Are we sleeping the wrong way?
There are many countries and cultures that follow the concept of biphasic sleep, that is, sleeping in two slots during a day. Some follow sleeping six hours at night and 120 minutes during the day; some ancient civilizations have been known to split their sleep in two slots of four hours each. Studies now are suggesting that sleeping in two segments can increase one’s alertness, can better his time management and provide him with greater flexibility to carry out his work.
Today, it is reported that about a third of the world’s population has trouble falling or staying asleep. Waking up in the middle of the sleep could signify what used to be followed by our ancestors. For them, it could be the norm to wake up at that time and have a segmented sleep. In fact, there have been mentions of ‘first’ and ‘second’ sleep in African and American tribes and in many texts of medieval literature.
Is it why we feel the post-lunch dip in energy?
Meanwhile, many sleep scientists are also saying that the monophasic way of sleep that we follow is simply a result of the advent of electricity. Our ancestors, without an artificial source of light, had to depend on sun to light their homes. They are known to go to bed at 8:30 pm and woke up at 2:30 am to read or pray. Segmented sleep was only ubiquitously followed.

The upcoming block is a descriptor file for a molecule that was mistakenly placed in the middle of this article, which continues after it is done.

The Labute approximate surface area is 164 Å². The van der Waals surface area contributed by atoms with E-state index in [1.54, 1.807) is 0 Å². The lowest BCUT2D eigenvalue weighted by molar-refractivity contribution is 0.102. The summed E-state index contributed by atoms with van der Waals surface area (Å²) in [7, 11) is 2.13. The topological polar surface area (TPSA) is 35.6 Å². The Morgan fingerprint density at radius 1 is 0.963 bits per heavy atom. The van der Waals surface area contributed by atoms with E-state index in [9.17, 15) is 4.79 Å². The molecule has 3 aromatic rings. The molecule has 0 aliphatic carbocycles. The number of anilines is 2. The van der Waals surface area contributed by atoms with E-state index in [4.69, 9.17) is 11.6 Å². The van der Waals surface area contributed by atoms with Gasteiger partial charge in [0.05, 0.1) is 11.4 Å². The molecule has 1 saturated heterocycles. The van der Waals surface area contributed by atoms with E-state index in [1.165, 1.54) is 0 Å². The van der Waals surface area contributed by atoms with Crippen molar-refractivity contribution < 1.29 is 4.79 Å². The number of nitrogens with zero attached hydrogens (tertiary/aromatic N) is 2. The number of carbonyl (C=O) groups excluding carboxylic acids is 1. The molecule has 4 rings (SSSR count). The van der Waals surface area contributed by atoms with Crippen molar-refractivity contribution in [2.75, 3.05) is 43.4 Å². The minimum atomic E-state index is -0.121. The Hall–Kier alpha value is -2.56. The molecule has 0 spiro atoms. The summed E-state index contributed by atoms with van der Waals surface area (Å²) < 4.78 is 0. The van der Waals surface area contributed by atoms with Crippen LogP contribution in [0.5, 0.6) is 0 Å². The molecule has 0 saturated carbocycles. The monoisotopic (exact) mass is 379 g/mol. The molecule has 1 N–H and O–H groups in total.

Now, that we have routines that require us to work 8 to 12 hours a day and commute for the same, we have all the resources that do not handicap us to natural light for our day to day activity.
Should we sleep twice a day?
Though studies are claiming that biphasic sleep may be better for our body clocks and give us certain advantages, can we really adopt to it in a modern set-up? What will happen if we do? As doctors advise an ‘uninterrupted’ 8-hour sleep, how does the biphasic sleep bode with that?
Changing your sleep pattern can negatively affect your body and can keep your energy drained out throughout the day. If one tries to push a certain sleep cycle on his body, it may even destroy his circadian rhythm and biological clock. In fact, one of the prominent causes of postpartum depression in women is known to be irregular sleep routine that they get after the delivery of a child. So, one can only wonder if the biphasic sleep model would really be something worth the energy and time of research being put into it.